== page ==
Leonardo DiCaprio narrates this spellbinding (if rather brief) look at some unprecedented photos of the farthest reaches of our galaxy, as well as the people responsible for taking off the lens cap. Focusing on the 2009 flight of the shuttle Atlantis
, the film follows the dangerous final mission to repair the Hubble telescope, a process that required split-second timing, some hastily improvised fixes, and the very real risk of suit ruptures. Originally displayed in 3-D IMAX (with much of the footage shot by the astronauts), this loses remarkably little in the transition to home theaters, with a dazzling presentation that stretches the current limits of high-def television screens and subwoofers. (Viewers with sensitive pets might want to get them out of the room before the launch cycle starts.) While the 40-minute running time may leave viewers wanting more about the specifics of the mission, this demo-quality disc offers a succession of amazing images, whether it be an entrancing glimpse beyond the edges of the universe, a speculative look at the creation of infant solar systems, or the somehow equally gorgeous sight of a weary astronaut rolling a perfect zero-g burrito. --Andrew Wright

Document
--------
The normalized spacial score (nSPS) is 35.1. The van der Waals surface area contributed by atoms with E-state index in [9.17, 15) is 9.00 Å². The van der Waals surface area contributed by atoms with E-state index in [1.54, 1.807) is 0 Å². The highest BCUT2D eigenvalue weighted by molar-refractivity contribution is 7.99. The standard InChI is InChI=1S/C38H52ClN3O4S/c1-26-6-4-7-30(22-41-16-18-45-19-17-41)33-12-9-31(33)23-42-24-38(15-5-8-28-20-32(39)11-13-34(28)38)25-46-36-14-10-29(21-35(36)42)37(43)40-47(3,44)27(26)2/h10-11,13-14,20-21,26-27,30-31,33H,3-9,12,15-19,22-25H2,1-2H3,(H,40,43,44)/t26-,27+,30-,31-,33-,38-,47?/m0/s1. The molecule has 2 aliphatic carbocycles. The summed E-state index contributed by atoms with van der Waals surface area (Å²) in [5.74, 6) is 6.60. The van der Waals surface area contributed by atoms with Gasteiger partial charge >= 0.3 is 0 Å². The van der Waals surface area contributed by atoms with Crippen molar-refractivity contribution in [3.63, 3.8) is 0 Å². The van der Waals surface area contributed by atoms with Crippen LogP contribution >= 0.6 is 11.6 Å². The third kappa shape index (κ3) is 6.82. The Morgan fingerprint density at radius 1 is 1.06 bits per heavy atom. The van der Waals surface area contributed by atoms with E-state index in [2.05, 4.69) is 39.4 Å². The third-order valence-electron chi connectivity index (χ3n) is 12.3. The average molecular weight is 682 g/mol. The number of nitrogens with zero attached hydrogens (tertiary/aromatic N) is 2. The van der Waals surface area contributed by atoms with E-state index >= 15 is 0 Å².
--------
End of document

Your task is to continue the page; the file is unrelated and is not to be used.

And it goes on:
In May 2009, the crew of the Space Shuttle Atlantis launched a mission to make vital repairs and upgrades to the Hubble Space Telescope, the world’s first space-based optical telescope. An IMAXÒ camera captured stunning footage of the five intricate spacewalks required, as well as close-up images of the effort to grasp the orbiting telescope with the shuttle’s mechanical arm at 17,000 MPH – and an unexpected problem that could sabotage the entire mission. Hubble combines this breathtaking material with images taken during the 20 years it has been our window into space. Through advanced computer visualization, Hubble’s detailed data becomes a series of scientifically realistic flights that unfold on screen like a guided tour of the universe, through time and space.